204

When I joined I was told I can move around the company after 2 years...upper management blocked my transfer because "I've been doing a good job." Obviously they lied. Upper management is not only betraying you, but also undercutting your direct manager. There are two good reasons why you should leave your current position. Upper management is ...


191

You already messed up. When you talked to the directors, you should have said "Joe is performing his duties quite well, I know we are not paying Joe what he should be paid based on his experience/skill level, can we give Joe a big raise?", and centered the discussion around that: Joe is doing his job well, and deserves to be compensated ...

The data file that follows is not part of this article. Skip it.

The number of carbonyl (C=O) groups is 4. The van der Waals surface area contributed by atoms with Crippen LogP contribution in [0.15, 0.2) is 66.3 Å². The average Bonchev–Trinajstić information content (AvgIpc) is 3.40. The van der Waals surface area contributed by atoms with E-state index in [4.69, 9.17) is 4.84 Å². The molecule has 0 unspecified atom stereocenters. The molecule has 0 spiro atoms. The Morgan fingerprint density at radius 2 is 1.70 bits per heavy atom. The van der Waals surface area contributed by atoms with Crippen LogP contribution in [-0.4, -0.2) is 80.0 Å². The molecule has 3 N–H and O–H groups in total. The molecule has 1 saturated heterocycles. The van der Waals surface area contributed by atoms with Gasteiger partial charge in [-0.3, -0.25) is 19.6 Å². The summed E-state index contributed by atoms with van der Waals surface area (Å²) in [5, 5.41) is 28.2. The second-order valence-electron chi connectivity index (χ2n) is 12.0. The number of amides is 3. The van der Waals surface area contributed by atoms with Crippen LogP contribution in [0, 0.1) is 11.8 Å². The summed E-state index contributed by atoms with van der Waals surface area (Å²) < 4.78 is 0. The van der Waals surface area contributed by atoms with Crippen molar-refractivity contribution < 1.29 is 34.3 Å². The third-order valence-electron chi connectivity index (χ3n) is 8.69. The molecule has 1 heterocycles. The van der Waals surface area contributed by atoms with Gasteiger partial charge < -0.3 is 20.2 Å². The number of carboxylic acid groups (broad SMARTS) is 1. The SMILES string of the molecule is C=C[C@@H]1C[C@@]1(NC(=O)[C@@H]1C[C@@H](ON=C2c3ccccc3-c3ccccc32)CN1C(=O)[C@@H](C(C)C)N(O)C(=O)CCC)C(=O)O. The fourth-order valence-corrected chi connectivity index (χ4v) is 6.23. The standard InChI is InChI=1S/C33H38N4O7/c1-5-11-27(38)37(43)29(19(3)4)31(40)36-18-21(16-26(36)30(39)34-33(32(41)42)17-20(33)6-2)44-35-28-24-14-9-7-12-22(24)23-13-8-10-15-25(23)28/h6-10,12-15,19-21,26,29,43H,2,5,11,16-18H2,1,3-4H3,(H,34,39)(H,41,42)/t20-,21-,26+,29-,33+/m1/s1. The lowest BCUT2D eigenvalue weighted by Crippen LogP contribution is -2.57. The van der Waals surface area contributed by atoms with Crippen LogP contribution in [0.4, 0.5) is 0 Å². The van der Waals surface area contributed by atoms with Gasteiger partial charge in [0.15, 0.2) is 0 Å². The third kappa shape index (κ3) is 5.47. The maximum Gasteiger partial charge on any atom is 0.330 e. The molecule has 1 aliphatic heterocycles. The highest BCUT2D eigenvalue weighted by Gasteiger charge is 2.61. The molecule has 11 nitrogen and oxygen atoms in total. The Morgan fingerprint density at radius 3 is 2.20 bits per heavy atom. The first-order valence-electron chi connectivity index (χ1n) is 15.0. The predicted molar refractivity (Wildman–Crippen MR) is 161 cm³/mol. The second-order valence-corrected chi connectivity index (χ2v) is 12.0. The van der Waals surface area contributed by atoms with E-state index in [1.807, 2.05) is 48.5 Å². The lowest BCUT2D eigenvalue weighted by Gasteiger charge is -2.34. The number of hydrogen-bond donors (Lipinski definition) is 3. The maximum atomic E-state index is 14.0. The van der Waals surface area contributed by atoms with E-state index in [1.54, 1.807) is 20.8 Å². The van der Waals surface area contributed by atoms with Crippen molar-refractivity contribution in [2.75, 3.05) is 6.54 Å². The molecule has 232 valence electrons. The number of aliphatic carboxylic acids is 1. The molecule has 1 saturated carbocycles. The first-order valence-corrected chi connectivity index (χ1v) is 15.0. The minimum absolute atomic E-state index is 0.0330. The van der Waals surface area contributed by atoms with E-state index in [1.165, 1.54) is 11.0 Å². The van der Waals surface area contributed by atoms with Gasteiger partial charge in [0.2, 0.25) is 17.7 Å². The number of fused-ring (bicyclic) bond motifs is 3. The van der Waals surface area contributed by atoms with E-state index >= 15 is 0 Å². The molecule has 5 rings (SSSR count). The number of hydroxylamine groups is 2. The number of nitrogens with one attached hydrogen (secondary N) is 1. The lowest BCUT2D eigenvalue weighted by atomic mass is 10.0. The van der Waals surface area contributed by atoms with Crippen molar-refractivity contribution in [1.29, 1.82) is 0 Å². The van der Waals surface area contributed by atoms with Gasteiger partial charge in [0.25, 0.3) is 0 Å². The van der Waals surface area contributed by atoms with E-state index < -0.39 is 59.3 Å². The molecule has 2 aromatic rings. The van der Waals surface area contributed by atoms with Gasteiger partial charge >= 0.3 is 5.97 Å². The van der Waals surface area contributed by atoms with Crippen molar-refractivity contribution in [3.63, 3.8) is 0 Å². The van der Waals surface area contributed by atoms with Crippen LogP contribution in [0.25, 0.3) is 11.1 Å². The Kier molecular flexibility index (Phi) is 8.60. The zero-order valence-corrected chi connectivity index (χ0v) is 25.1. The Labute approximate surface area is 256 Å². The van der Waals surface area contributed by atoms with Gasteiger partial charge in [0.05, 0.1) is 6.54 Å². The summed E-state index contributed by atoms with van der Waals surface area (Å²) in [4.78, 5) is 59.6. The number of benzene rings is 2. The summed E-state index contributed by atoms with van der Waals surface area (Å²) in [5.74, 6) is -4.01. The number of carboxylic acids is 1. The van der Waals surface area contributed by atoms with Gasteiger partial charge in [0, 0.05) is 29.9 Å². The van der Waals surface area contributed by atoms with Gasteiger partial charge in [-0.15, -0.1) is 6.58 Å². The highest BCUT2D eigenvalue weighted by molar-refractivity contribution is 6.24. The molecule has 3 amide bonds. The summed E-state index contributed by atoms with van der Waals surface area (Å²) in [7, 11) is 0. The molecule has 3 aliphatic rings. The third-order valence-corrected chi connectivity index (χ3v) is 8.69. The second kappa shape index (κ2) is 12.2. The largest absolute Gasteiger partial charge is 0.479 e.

190

You are absolutely right. Company A is trying to improve their odds at your expense, because if you drop everything else they can low-ball you and you'll be pressured to accept due to lack of alternatives. Definitely do not stop searching or drop anything until you have a signed offer. Perhaps even move company A a few steps down the list for trying this, ...


169

It can help. As a hiring manager I've often been in the situation of having a candidate I like, but the machinery of approvals and some upper manager who demands to 'chat with all candidates' but of course he's never available is getting in my way. In that case, if a candidate says they are considering another offer, it lets me: Set expectations with them ...


144

I would suggest that you take this job immediately if it is the only job offer you have right now and if you are currently unemployed. The reason is that you don't know for sure when your next job offer may come. If possible, please stay with this company for at least 1 year to earn meaningful working experiences. You don't have to tell them that you don't ...